This Is What Progressive Parental Leave Looks Like

It’s Not That Complicated. No One Is Doing It.

While federal requirements for paid parental leave is the only way to ensure all parents can take time off after the birth of a child, forward-thinking companies can and should lead the way. And many do. Facebook announced a four-month paid parental leave policy in 2015. It was notable not just for its duration but also because they offered it to all parents, not just birth mothers. Netflix offers a whopping twelve months of paid leave for both sexes.

I gave myself a thought experiment: what would truly progressive parental leave look like? Not surprisingly, more generous in terms of paid time off than the vast majority of US companies. Flexible policies that allow families to align time off with personal and professional needs. A company culture that encourages employees to actually take the leave offered to them. And most importantly, ensuring that policies are taken advantage of equally by all parents. I elaborate on my current thinking below.

First, I’m inclined to say six months should be the floor for a paid parental leave policy. There’s something important about the six-month mark: by then, most babies will have started eating solids. The introduction of solids marks an important shift because many children are exclusively breastfed until then. For me, there was something viscerally dissonant about being away from my children when I represented their sole source of sustenance. Beyond that, there are significant challenges to maintaining milk supply when pumping instead of having your baby nurse directly. Additionally, by six months, most babies have gained enough weight to sleep through the night without a feeding. Until then, the physical and mental exhaustion that most parents experience is tremendous.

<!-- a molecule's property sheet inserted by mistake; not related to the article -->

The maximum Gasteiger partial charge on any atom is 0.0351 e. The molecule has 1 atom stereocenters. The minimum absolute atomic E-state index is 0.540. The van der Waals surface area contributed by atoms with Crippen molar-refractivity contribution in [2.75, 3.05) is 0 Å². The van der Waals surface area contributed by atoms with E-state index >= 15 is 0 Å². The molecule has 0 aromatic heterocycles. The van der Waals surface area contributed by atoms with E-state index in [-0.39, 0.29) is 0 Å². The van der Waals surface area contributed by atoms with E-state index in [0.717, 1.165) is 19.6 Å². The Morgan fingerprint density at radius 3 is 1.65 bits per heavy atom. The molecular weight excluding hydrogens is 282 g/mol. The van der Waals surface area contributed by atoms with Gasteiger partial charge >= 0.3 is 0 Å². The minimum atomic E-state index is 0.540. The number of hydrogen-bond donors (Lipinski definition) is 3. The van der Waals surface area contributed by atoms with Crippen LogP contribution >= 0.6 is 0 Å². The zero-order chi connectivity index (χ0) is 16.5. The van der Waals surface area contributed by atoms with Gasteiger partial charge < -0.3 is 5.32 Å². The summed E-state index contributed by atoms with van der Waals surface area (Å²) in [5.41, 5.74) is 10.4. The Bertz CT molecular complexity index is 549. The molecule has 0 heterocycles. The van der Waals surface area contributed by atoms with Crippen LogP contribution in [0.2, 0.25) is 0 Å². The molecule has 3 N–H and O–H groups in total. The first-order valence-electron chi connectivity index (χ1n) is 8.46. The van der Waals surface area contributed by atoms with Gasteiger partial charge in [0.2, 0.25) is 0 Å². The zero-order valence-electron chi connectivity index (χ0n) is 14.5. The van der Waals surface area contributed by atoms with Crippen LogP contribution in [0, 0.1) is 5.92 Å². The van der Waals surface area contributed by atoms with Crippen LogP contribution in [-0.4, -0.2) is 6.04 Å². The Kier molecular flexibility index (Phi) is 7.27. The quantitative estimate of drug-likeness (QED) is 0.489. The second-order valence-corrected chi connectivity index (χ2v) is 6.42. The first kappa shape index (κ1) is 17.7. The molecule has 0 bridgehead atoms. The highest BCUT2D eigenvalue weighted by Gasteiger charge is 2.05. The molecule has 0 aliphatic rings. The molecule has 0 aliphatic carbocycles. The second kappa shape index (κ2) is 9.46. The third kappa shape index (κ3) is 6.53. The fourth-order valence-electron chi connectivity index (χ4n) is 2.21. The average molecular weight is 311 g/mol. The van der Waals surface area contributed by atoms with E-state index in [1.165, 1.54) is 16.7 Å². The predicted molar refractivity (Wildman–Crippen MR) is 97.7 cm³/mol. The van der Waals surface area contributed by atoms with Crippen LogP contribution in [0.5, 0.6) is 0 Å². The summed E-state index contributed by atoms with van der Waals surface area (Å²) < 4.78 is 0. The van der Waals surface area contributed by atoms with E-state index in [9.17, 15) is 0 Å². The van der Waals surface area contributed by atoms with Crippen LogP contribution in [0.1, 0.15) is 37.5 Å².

The appropriate duration for parental leave policies will differ by organization. Large corporations are best positioned to offer generous leaves. An entire year would be the gold standard; it’s exciting to see Netflix with such a generous policy in place. The Gates Foundation discovered an unexpected benefit to offering a full year: temporarily backfilling parent’s positions enabled growth and diversification opportunities for employees across the organization [1].

Second, it’s not just how long parents can take time off that matters. For all organizations, regardless of the duration of leave offered, it is essential that companies have equivalent parental leave policies for both men and women. Different leave policies for mothers versus fathers creates an implicit discrimination against women. They create an environment where the cost to the organization is greater for one gender vs. the other. Differentiated policies also risk engendering a culture where men get promoted faster than women and are considered “more committed” to their jobs. Moreover, longer leave policies for birth mothers establish a tenor at home where they are the more competent parent. This, in turn, seeds a difficult-to-break cycle of the woman being the default caregiver. Furthermore, it hardly seems fair to same sex couples or heterosexual couples using surrogates that only birth mothers get offered generous paid leave when a child is born.

Any company that is serious about diversity and gender equality should be aware of this implicit discrimination and offer equal leave policies to all parents regardless of who gives birth. A recent ReCode survey of a dozen major tech companies showed that only three of them — Facebook, Netflix, and Twitter — offer the same paid leave policy for both mothers and fathers [2].